Jobs worth Fighting for

The pandemic has ravaged the economy, and a recovery will be protracted, taking place in stages for the foreseeable future. This crisis has also exposed gaps in workplace policies, and legislation but also, the significance of certain sectors of the economy, which have either been chronically underfunded, or have received very little support from the government. At the same time, the Canadian economy is experiencing a significant deficit, which is usually financed
through privatization, cutting back on public services and adjusting taxation policies that shift the burden on the middle and working class.

It’s also clear that the world of work will change, too. Workplace protocols, policies, health and safety will all be impacted, and while it’s important to modify such policies to protect workers, the trend seems to indicate that infringements of individual rights and freedoms, as well as of collective agreements, are likely. This calls for a balanced approach to protecting the rights of workers collectively and individually, with the need to develop policies for the protection of the workplace as a whole, including clients, residents and patients, where applicable.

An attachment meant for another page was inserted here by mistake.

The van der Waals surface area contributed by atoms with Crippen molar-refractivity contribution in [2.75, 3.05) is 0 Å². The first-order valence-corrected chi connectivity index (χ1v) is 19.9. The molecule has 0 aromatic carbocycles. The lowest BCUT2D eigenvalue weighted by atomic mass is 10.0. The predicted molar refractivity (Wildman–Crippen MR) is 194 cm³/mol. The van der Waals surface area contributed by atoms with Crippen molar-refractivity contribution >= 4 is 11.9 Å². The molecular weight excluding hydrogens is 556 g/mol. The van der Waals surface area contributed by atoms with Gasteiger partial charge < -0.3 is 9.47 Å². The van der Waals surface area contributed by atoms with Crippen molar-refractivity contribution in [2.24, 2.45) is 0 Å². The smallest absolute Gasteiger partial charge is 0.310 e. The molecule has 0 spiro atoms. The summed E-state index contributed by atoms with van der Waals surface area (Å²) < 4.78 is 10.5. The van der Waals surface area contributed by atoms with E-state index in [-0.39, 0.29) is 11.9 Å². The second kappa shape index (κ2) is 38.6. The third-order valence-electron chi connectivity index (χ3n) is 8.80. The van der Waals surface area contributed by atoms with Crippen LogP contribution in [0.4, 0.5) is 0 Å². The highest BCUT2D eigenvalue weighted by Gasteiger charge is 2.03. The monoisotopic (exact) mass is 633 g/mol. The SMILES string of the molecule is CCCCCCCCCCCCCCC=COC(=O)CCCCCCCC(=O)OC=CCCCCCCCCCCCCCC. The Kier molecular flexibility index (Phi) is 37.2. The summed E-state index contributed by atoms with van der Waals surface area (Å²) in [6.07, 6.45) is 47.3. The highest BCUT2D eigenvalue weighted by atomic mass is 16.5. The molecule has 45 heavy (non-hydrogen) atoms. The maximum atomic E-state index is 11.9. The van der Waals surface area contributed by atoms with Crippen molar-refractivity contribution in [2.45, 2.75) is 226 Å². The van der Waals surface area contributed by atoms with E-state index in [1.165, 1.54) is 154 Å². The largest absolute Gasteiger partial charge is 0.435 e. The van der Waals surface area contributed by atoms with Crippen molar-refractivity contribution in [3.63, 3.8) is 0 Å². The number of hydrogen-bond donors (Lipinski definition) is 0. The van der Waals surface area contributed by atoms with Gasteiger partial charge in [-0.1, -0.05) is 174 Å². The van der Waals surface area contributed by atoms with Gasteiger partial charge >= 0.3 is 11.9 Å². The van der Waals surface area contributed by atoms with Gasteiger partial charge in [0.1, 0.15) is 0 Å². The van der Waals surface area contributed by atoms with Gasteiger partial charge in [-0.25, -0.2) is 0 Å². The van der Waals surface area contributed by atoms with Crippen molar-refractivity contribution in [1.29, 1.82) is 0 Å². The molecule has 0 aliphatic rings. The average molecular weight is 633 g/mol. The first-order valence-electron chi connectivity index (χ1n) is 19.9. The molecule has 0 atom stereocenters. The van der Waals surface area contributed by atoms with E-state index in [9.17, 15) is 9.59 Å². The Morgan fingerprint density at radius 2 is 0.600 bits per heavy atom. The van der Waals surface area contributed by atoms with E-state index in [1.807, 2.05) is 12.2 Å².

As a result of these new developments, the IAMAW Canada has developed a guide for post-COVID workplaces, and in pursuit of continuing to advocate for the Jobs worth Fighting for agenda. The content is broken into health and safety recommendations, collective agreement priorities, the economy, taxation policy, women’s and human rights issues.

This is by no means an exhaustive list, given quickly changing environments, rather a guide to define the IAMAW’S position on the post-pandemic recovery.